"The pool stage seems a fair way off now, but the players have
              been working very hard since we qualified. There is still a great
              hunger in the bellies of the players.





              "Come European time, we seem to click, and we all know that
              things will need to go well for us if we are to beat Munster. We will
              have to bring our best game of the season to Stradey on Friday night.





              "After playing teams like Ulster, Toulouse and London Irish away
              and getting maximum points in our pool, we know what we are capable of,
              but this is going to be a massively intense game."





              Munster's ninth successive quarter-final appearance - they have
              won six of the previous eight - was secured despite losing their long
              unbeaten record at Thomond Park when Leicester triumphed in Limerick
              two months ago.





              But Llanelli are viewed by many as dark horses to lift the
              trophy this term and become Wales' first European champions in the 12th
              season of Heineken Cup rugby.





              "We have had some disappointments in Europe in recent years,
              but those defeats will only spur us on to better things," added Peel.





              "It is a big ask for us to reach a first Heineken Cup final, but it is something we are definitely up for.



              "It would be a fantastic honour to to reach a Heineken Cup final with the Scarlets.

              Comment


                #8


                Fear of losing may be spur for Munster
                <DIV =LeadPara>European Cup Quarter-final/ Llanelli v Munster:Nothing concentrates the mind, especially the Munster mindset, than the fear of impending failure and the European champions reach the point of no return in Stradey Park this evening. </DIV>
                <DIV =LeadPara>This week, the newly-installed captain, Ronan O'Gara, has been pointing out to his team-mates the full consequences of defeat tonight, ie waking up tomorrow morning without their Euro crown and, by extension, having little or nothing tangible to play for through the remainder of the season. It is a scary thought. </DIV>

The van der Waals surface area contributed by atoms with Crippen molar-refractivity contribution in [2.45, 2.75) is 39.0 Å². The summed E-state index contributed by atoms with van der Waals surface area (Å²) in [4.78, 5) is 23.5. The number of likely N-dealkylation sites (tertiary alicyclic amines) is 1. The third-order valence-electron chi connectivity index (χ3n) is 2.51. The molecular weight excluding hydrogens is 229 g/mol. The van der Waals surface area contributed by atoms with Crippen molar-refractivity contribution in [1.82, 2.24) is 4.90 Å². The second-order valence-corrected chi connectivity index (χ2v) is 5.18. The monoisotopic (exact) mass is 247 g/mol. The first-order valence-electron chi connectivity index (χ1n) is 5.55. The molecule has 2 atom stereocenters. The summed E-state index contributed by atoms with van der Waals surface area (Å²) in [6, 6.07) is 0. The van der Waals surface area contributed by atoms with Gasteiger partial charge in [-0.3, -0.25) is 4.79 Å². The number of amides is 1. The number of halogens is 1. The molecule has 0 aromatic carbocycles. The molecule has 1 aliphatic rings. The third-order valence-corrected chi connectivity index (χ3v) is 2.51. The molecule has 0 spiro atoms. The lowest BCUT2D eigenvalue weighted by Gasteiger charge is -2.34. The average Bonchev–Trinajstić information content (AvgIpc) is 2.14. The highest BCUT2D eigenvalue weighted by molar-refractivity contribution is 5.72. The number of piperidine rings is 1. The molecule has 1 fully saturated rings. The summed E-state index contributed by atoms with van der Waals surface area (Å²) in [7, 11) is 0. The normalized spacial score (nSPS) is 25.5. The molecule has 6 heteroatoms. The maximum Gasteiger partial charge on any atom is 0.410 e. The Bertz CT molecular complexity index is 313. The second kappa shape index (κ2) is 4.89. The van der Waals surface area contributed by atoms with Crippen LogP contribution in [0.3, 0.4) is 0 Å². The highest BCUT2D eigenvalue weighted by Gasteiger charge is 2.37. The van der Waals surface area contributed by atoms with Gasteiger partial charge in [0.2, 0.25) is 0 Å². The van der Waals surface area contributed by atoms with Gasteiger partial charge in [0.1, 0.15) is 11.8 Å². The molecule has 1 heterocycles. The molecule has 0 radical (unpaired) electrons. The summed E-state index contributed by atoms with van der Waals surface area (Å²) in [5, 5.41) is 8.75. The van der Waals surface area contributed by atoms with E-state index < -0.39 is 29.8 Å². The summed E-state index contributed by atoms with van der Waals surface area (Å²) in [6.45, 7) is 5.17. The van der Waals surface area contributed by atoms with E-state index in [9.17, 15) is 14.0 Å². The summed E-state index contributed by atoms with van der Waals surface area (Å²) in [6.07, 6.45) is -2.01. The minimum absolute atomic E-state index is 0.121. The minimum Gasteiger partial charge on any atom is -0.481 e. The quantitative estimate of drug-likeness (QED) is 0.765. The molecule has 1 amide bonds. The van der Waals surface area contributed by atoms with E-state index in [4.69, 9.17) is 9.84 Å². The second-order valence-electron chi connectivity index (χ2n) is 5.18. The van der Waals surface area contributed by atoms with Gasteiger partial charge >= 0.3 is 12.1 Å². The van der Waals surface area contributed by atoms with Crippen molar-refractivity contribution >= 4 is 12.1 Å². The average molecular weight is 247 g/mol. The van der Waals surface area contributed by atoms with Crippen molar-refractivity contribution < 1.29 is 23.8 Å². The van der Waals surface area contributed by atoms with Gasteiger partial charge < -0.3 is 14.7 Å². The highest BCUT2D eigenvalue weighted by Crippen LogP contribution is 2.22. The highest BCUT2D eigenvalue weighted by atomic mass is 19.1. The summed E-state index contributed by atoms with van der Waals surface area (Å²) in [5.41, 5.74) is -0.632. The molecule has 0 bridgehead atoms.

<DIV =TailParas>Granted, fear of losing their proud, 11-year unbeaten record in the Heineken European Cup at Thomond Park didn't prevent Leicester from storming their Limerick citadel in the concluding round of pool games last January. Indeed, it seemed to encumber them, and the penalty is an away quarter-final; a notoriously difficult task. </DIV>
                <DIV =TailParas>All told, 30 of the previous 40 quarter-finals have gone to the home side (although the ratio has quadrupled in the last five years) and the Scarlets, who qualified more impressively than anyone, are unbeaten at their Stradey fortress for 14 months. Hence their decision to keep the tie here, rather than move to less familiar surrounds such as the Liberty Stadium, and so reduce the impact of the Red Army. </DIV>
                <DIV =TailParas>With Stephen Jones and Mark Jones passed fit, they are at full-strength, whereas Munster have a makeshift look to them without established pillars such as captains present and past, Paul O'Connell and Anthony Foley, and the proverbial rock at the back, Shaun Payne, not to mention Barry Murphy being confined to the bench. Llanelli have the more settled, proven look, and more strike power in their backline. </DIV>
                <DIV =TailParas>O'Gara, playing the most mature rugby of his life in the last year or two, has the makings of a good captain. He has, more often than not, been their tactical lynchpin in any case. But in the pack there is no obvious leader, although the stage is set for Denis Leamy and the backrowers in their intriguing battle with Simon Easterby. Here, the form of the desperately unfortunate Alan Quinlan is a real boon. He and Jerry Flannery, pining for a run of games, should be men on a mission tonight. </DIV>